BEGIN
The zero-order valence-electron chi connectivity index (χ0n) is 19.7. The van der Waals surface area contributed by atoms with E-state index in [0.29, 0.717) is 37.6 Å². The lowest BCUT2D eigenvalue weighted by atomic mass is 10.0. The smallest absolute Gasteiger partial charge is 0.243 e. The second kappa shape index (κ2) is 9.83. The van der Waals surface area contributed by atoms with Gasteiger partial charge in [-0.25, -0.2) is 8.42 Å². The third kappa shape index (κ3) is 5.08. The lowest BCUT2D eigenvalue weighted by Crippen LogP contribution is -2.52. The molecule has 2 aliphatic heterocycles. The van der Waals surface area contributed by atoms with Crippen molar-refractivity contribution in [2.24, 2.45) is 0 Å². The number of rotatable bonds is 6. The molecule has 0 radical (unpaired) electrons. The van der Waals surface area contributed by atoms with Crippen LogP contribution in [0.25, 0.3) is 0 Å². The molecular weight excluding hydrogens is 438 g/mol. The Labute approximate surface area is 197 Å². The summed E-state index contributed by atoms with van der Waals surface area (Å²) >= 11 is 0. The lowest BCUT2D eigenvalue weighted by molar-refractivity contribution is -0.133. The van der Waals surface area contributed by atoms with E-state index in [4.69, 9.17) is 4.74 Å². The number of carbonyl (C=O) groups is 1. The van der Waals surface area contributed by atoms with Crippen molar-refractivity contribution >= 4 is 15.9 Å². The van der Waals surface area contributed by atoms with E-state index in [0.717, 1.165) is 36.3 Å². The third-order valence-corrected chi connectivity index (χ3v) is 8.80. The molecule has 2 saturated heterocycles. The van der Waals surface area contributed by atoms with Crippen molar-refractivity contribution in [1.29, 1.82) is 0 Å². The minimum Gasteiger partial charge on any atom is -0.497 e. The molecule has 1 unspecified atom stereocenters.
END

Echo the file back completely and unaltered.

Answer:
The zero-order valence-electron chi connectivity index (χ0n) is 19.7. The van der Waals surface area contributed by atoms with E-state index in [0.29, 0.717) is 37.6 Å². The lowest BCUT2D eigenvalue weighted by atomic mass is 10.0. The smallest absolute Gasteiger partial charge is 0.243 e. The second kappa shape index (κ2) is 9.83. The van der Waals surface area contributed by atoms with Gasteiger partial charge in [-0.25, -0.2) is 8.42 Å². The third kappa shape index (κ3) is 5.08. The lowest BCUT2D eigenvalue weighted by Crippen LogP contribution is -2.52. The molecule has 2 aliphatic heterocycles. The van der Waals surface area contributed by atoms with Crippen molar-refractivity contribution in [2.24, 2.45) is 0 Å². The number of rotatable bonds is 6. The molecule has 0 radical (unpaired) electrons. The van der Waals surface area contributed by atoms with Crippen LogP contribution in [0.25, 0.3) is 0 Å². The molecular weight excluding hydrogens is 438 g/mol. The Labute approximate surface area is 197 Å². The summed E-state index contributed by atoms with van der Waals surface area (Å²) >= 11 is 0. The lowest BCUT2D eigenvalue weighted by molar-refractivity contribution is -0.133. The van der Waals surface area contributed by atoms with E-state index in [4.69, 9.17) is 4.74 Å². The number of carbonyl (C=O) groups is 1. The van der Waals surface area contributed by atoms with Crippen molar-refractivity contribution >= 4 is 15.9 Å². The van der Waals surface area contributed by atoms with E-state index in [0.717, 1.165) is 36.3 Å². The third-order valence-corrected chi connectivity index (χ3v) is 8.80. The molecule has 2 saturated heterocycles. The van der Waals surface area contributed by atoms with Crippen molar-refractivity contribution in [1.29, 1.82) is 0 Å². The minimum Gasteiger partial charge on any atom is -0.497 e. The molecule has 1 unspecified atom stereocenters.